A microbioreactor designed for microbial high-throughput cultivations

Produced by m2p-labs, which was recently acquired by Beckman Coulter Life Sciences, the BioLector System is a reliable solution that offers scalable, high-throughput microfermentations allowing the evaluation of key cultivation parameters during the running experiment. Online measurements with the BioLector microbioreactor provide you with valuable data on biomass, dissolved oxygen, the pH value, and fluorescences.


Microbiological Bioprocessing

Reducing costs while developing or optimizing efficient bioprocesses as fast as possible is a rigorous task. Intensive screenings, including a vast number of different experiments regarding strains, media composition and process conditions, have to be conducted in order to create high yields and product titers. High-throughput cultivation in microliter scale is the method of choice, as it generates high data output while cutting costs due to savings on time and workforce, automation and low material input. The BioLector microbioreactor is a powerful tool for full process control in microliter scale.

Don´t just take our word

Hear from our customers

"We have been intensively working with the BioLector for several years and we are entirely satisfied by the acquisition. This easy-to-use micro-fermentation system - that permits to conduct many conditions in parallel (genetically modified strains and/or medium composition) while monitoring different parameters online."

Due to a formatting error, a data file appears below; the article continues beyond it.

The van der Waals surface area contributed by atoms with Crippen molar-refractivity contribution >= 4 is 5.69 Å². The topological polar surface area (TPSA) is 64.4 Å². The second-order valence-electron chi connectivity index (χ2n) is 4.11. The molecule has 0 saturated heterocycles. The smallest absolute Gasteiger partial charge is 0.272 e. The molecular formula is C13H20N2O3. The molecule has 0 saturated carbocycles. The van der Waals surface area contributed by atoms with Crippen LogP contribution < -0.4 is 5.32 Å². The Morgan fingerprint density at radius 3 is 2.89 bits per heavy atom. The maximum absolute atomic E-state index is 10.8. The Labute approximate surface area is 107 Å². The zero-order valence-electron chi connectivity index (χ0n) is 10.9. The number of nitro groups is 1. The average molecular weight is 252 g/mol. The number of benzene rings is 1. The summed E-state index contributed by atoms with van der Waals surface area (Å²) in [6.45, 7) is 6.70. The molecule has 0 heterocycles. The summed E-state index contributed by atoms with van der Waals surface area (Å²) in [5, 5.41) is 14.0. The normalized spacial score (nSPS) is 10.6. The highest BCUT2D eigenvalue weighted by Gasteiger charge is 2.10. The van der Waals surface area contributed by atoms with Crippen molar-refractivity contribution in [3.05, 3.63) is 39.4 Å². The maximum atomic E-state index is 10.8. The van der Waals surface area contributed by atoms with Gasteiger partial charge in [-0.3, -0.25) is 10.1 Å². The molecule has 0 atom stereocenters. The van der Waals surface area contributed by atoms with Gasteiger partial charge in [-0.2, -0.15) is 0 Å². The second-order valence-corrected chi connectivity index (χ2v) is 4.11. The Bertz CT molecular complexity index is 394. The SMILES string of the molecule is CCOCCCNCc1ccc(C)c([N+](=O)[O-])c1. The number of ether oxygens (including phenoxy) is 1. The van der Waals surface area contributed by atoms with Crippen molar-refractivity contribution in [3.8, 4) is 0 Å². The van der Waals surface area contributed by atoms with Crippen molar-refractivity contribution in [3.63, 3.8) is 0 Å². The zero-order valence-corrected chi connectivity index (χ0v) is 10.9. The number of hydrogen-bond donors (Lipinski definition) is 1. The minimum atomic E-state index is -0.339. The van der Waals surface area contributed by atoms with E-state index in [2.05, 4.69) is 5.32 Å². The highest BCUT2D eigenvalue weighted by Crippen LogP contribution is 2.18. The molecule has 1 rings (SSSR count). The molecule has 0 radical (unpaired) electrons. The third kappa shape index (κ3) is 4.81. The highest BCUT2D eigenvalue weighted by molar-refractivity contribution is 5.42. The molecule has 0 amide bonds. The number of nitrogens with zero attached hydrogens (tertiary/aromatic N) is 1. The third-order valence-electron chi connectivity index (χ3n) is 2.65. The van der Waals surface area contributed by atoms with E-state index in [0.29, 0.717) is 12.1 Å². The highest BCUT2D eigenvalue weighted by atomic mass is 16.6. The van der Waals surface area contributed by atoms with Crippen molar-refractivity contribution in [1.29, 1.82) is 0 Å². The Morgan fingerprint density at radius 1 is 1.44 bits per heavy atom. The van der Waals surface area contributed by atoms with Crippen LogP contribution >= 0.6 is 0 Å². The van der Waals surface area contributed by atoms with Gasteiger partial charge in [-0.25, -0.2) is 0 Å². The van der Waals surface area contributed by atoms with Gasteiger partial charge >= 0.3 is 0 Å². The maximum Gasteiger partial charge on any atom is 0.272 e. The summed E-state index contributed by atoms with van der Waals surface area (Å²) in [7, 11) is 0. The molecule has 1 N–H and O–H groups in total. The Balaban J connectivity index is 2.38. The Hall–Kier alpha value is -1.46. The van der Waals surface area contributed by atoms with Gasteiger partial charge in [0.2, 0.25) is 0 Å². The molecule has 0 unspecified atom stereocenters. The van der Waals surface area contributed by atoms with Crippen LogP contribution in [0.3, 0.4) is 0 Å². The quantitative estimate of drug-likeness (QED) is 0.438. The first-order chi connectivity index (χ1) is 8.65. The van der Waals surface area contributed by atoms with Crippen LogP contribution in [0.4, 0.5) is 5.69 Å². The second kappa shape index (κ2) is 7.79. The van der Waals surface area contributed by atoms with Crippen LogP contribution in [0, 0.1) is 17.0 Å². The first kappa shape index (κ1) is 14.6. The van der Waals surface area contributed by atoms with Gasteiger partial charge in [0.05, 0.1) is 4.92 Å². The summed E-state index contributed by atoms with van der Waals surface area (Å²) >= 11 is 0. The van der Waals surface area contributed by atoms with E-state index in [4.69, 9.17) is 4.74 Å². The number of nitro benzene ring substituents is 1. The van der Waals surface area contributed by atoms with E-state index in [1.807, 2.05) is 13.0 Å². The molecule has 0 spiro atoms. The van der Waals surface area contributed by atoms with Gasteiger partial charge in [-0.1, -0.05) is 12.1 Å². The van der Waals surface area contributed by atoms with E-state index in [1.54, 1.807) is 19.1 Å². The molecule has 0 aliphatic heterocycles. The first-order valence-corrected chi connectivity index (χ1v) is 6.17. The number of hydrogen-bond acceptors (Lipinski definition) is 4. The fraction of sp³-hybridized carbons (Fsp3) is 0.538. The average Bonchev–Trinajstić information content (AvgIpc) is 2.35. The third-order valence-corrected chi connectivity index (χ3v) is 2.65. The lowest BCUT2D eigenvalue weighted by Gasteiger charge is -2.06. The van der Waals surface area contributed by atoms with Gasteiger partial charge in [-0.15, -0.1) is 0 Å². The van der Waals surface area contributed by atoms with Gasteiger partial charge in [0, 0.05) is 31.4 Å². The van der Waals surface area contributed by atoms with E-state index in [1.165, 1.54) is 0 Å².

Nathalie Pirlot, Laurent Jost


“We have used the BioLectors to monitor dissolved oxygen and pH of our cultures in real time, which has provided us with valuable information on how our strains grow and respond to stress. We have also done screening of regulatory genetic elements using the BioLector system, which has given us valuable insights for metabolic engineering.”

Jannis Imbach and Thomas Tange


“Due to the automated liquid handling system and the real-time growth characteristic measurements of parallel fermentations, lesser time and lesser materials were required to obtain the biological data compared to the traditional shake flask cultivation. ”

Dr. Kocharin Kanokarn